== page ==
I am intrigued by what has already been discovered in Antarctica due to the global warming and ice melting. I just have this feeling there's going to be something big discovered there. I'll be eagerly awaiting more news from this area for the remainder of my life.

lostbluebird

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Image by Foundry Co from Pixabay

Now that college has become a standard requirement for so many jobs and careers, there is a massive push by high schools to get their graduating students accepted and enrolled at an undergraduate college.

On the whole, that's undoubtedly a great thing. A more educated workforce will be prepared to solve the most complex issues facing human beings in the next several decades.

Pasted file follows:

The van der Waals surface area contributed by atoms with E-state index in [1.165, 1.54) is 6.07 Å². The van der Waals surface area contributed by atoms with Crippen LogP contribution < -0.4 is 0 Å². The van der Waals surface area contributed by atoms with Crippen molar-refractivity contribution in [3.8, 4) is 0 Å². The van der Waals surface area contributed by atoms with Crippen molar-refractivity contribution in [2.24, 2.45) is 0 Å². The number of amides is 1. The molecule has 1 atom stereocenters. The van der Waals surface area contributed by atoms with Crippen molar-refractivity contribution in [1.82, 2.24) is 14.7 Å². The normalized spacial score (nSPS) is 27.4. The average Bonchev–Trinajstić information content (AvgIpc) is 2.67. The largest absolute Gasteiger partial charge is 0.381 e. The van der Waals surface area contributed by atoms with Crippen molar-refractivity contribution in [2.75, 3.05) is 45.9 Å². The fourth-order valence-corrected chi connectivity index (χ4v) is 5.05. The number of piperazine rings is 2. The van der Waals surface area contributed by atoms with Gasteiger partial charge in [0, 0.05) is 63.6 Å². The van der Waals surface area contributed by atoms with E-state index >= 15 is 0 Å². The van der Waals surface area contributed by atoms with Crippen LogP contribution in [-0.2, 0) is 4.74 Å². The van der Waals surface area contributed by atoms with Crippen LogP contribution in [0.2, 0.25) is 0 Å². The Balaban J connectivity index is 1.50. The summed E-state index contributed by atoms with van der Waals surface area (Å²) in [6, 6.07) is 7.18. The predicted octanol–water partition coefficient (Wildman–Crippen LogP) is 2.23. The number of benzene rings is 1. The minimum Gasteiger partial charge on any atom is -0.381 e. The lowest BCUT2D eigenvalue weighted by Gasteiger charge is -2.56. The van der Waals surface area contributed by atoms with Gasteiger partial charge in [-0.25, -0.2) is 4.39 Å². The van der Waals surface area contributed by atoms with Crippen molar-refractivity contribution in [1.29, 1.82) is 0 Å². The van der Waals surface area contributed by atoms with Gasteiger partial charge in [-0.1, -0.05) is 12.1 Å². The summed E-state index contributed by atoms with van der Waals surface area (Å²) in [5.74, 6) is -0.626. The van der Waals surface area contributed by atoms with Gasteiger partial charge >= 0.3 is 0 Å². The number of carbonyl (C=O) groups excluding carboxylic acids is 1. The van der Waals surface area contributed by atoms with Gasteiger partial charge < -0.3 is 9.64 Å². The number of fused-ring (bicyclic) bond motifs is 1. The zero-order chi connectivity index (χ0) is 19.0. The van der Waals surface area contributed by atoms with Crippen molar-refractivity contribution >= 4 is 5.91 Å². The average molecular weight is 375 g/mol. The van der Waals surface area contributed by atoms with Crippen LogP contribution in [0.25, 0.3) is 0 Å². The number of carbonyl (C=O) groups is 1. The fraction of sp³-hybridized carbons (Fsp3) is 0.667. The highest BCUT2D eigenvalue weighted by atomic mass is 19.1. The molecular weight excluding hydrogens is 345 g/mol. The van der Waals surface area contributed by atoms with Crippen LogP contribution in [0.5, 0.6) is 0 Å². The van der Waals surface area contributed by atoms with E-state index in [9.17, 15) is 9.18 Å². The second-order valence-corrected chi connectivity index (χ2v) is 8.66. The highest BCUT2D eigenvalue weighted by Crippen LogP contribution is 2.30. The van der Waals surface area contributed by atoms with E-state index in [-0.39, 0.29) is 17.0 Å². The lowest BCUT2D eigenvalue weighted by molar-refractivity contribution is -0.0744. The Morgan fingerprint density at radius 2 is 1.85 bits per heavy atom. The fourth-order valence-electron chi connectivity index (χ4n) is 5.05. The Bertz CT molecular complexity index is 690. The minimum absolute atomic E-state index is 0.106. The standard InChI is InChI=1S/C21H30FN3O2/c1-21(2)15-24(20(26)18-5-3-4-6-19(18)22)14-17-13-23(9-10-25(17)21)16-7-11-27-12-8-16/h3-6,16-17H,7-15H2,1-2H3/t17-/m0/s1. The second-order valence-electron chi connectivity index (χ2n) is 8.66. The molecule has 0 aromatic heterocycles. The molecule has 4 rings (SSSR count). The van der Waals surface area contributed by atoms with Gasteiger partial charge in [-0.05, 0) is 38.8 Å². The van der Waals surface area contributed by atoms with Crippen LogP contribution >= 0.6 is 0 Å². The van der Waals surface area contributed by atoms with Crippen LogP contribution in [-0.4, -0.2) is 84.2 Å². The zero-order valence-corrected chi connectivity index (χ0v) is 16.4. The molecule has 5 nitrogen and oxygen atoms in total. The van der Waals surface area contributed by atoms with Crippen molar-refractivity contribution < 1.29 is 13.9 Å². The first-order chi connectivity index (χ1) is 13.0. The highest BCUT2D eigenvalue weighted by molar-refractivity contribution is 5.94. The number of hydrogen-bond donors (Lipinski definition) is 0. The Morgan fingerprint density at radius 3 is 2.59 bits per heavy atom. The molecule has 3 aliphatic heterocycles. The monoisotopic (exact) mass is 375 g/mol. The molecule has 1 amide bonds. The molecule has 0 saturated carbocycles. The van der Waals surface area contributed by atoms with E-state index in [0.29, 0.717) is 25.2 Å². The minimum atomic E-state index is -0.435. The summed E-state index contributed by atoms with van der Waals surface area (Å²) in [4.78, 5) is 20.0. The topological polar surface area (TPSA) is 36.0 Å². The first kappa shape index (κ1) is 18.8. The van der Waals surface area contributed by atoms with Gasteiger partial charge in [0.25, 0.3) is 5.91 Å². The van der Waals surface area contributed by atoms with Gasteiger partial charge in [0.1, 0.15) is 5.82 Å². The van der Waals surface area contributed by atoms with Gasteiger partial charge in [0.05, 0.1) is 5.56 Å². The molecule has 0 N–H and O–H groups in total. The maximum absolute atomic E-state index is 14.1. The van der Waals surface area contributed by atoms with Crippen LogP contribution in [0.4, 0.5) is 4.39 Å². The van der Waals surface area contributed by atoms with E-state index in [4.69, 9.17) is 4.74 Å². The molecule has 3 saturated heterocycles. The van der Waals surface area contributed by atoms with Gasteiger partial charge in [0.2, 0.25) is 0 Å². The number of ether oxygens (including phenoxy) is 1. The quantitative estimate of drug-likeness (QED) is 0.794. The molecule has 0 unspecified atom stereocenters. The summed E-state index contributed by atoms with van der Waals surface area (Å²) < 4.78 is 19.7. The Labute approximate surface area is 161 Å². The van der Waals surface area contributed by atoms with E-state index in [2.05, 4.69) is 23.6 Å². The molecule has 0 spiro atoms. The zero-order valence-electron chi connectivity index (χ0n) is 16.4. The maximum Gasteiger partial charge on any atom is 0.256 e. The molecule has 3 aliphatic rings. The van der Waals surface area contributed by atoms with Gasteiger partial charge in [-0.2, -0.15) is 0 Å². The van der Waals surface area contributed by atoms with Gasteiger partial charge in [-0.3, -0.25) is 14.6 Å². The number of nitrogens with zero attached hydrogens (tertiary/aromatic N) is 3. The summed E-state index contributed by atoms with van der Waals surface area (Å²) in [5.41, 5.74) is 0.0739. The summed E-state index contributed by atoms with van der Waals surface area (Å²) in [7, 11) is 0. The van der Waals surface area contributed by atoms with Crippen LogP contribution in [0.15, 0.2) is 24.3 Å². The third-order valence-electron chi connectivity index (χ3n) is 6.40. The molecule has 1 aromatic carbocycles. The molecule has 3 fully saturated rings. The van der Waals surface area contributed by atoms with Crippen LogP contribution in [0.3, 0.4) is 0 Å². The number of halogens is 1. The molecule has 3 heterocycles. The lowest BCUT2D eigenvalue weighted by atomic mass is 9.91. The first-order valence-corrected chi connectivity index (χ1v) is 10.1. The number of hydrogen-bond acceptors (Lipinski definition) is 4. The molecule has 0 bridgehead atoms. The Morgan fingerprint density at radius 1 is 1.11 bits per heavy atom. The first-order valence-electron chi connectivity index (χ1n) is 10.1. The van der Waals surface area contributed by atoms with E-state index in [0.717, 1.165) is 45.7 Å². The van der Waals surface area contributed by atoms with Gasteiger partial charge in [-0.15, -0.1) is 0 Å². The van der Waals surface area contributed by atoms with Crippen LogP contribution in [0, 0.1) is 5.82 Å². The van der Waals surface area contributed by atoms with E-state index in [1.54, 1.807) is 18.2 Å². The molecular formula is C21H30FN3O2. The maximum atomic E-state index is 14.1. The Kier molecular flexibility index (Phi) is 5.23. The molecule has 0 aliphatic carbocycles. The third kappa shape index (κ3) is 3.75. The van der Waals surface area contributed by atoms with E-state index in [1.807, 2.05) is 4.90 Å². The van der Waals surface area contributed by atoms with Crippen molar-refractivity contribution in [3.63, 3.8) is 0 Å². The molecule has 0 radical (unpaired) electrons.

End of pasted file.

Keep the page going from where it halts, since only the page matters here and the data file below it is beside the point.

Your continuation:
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Image by Gianni Crestani from Pixabay

*The following article contains discussion of suicide/self-harm.

The person on the other end of a 911 call has a truly remarkable job.

For those who don't play that professional role, we hope to never encounter the 911 call interaction. But if we do find ourselves making that call, the moment is an anomaly in our lives.

The chaos, the panic, the racing heart, and the desperation are all emotions we, ideally, don't experience on a regular basis.

But for the operator on the other end, our call is one in a long line of calls they've received all day, and all the workdays before that one.

It's difficult to imagine being embedded in those uniquely urgent, emergency moments all the time.

Some Redditors who are on the other end of that call shared their experiences on the job.

WhimsicalxxButcher asked, "911 dispatchers what has been your most creepy/unnerving call?"

For a few, the most unnerving moments were the calm callers.

There was something just so eerie about how level-headed the faceless human being on the other end could be through such a desperate, tragic moment.